Estée Lauder Companies, the organisation behind global cosmetics brands such as Aveda, Clinique, Estée Lauder, Mac and Origins, has suffered a cyber attack that appears to have been the work of two distinct groups, namely the ALPHV/BlackCat and Clop ransomware operations.
Full details of the still-unfolding incident have yet to emerge, but in a statement, the organisation said it believed it has resulted in data exfiltration. It is currently seeking to establish the nature and scope of that data.
In a statement, the group said: “The Estée Lauder Companies Inc has identified a cyber security incident, which involves an unauthorised third party that has gained access to some of the company’s systems.
“After becoming aware of the incident, the company proactively took down some of its systems and promptly began an investigation with the assistance of leading third-party cyber security experts. The company is also coordinating with law enforcement.”
The organisation said it was currently implementing further measures to secure its operations and would take additional steps if needed. It added that it remains fully focused on remediation, including attempts to restore impacted systems, but acknowledged that the incident has and will continue to cause disruption to parts of its operations.
Meanwhile, the disclosure has attracted attention in the security community since both BlackCat and Clop have claimed responsibility.
On 18 July, Clop, the ransomware-cum-extortion operation behind the ongoing MOVEit Transfer breach, named Estée Lauder Companies on its dark web leak site, following either the failure or non-occurrence of negotiations.
At the same time, the gang named a number of other victims, according to researcher Dominic Alvieri, including American Airlines and comms regulator Ofcom, which has already disclosed it was victimised in the MOVEit incident.
It remains unknown if Estée Lauder Companies was itself a user of Progress Software’s MOVEit Transfer file transfer tool, which was first attacked via a zero-day by Clop almost two months ago, or whether it was compromised, as many others have been, via a third-party supplier.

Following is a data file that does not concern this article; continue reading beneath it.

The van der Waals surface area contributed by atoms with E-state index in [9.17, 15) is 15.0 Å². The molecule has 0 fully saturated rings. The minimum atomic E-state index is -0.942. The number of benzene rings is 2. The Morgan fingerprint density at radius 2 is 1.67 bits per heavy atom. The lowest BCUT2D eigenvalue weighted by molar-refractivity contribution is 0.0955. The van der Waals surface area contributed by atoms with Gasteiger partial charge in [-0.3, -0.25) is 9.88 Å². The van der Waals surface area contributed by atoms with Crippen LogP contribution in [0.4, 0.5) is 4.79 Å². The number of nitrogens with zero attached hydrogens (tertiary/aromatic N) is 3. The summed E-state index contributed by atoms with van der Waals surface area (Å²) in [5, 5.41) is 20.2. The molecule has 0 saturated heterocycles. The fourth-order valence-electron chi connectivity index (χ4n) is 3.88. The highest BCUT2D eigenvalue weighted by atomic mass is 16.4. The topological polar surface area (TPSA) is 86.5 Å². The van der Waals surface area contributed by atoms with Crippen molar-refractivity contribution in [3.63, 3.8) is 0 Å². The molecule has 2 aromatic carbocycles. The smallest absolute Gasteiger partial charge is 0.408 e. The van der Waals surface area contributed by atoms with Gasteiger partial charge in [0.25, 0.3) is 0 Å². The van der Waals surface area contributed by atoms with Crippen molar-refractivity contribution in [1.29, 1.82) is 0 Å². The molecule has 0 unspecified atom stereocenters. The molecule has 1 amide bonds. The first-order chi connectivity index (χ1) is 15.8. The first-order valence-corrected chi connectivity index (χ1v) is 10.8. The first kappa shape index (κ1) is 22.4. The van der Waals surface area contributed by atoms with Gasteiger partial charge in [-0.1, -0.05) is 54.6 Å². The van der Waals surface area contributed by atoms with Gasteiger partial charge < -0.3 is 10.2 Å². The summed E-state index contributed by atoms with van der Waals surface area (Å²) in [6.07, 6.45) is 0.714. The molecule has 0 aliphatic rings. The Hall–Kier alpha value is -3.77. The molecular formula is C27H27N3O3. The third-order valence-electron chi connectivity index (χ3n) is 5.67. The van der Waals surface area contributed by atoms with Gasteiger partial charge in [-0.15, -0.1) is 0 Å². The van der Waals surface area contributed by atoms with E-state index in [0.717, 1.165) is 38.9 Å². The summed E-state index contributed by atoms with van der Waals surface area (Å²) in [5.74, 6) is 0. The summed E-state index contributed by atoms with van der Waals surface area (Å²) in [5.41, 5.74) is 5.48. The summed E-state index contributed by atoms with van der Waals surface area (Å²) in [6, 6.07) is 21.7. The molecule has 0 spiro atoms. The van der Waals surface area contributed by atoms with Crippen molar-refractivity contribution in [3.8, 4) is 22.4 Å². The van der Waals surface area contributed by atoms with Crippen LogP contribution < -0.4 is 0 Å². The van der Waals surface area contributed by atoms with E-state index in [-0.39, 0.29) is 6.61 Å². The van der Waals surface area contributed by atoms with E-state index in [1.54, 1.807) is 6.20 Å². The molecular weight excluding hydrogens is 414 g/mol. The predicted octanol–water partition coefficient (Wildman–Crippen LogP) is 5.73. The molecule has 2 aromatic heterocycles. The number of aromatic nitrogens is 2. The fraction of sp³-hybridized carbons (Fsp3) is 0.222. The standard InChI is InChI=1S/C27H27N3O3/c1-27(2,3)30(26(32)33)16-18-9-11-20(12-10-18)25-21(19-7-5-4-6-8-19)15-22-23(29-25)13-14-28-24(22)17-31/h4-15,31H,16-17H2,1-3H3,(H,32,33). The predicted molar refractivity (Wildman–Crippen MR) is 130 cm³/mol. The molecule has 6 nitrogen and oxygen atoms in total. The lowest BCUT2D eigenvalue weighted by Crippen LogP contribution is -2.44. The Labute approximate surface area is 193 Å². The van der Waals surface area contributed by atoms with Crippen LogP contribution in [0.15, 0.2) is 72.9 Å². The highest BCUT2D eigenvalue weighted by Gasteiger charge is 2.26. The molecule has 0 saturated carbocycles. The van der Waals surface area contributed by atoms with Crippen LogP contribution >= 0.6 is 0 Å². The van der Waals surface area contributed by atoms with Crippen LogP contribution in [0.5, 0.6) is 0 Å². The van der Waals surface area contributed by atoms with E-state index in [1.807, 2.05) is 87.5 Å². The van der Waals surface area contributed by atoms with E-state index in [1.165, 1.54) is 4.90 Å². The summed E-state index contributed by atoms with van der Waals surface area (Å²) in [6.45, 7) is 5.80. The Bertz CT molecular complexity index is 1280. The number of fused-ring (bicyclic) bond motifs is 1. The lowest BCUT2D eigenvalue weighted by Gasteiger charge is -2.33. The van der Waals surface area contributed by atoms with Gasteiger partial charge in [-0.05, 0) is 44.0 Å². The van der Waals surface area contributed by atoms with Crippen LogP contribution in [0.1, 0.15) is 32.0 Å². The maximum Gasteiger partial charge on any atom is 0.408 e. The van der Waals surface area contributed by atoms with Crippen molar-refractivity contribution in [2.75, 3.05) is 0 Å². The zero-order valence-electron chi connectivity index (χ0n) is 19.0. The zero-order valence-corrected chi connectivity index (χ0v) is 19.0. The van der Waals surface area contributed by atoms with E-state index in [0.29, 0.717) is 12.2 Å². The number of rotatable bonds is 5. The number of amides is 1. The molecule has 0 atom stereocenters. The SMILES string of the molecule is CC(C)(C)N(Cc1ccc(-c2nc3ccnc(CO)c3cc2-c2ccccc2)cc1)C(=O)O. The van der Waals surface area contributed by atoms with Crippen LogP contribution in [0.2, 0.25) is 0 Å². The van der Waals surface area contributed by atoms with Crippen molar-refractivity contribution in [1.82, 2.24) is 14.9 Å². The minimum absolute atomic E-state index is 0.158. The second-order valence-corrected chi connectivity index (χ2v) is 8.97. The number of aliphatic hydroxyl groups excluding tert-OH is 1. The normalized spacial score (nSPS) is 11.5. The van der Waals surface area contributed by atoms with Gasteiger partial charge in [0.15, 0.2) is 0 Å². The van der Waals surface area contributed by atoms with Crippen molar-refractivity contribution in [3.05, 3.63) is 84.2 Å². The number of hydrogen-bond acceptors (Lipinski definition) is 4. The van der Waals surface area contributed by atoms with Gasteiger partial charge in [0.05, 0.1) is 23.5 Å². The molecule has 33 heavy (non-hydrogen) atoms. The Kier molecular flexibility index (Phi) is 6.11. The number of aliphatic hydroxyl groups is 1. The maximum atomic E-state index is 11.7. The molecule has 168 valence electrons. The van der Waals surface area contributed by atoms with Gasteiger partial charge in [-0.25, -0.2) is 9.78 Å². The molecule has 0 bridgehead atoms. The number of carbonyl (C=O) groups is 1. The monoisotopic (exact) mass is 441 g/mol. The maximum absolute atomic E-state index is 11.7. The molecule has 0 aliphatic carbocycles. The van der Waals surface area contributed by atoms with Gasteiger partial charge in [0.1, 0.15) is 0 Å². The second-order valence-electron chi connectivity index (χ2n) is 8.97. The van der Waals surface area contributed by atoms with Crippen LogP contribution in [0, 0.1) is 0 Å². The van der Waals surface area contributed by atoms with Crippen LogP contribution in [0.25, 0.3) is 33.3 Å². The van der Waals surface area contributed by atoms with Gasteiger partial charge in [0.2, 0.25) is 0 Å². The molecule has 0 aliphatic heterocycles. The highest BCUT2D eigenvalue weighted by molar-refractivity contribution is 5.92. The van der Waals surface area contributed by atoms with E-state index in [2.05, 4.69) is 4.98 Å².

Later in the evening, BlackCat also named Estée Lauder Companies to its own website. No details of how it supposedly accessed the victim’s systems have been made public. Other recent victims claimed by the highly active gang include Barts NHS Trust and storage supplier Western Digital.
In screengrabs shared by Emsisoft’s Brett Callow via Twitter, a Clop representative claimed it had extracted 131GB of data from Estée Lauder Companies. Its representative posted: “The company doesn’t care about its customers, it ignored their security!!!”
A BlackCat representative wrote: “Estée Lauder, under the control of a family of billionaire heirs. Oh, what these eyes have seen. We will not say much for now, except that we have not encrypted their networks. Draw your own conclusions for now. Maybe their data was worth a lot more.
“And another note to the public, ELC been attacked [sic] by our colleagues at Cl0p regarding the MOVEit vulnerability attacks. We are not sure if anything came of this, but we only knew because they mentioned it in their emails.
“We have reiterated to ELC that we are not associated with them and that this is completely separate.”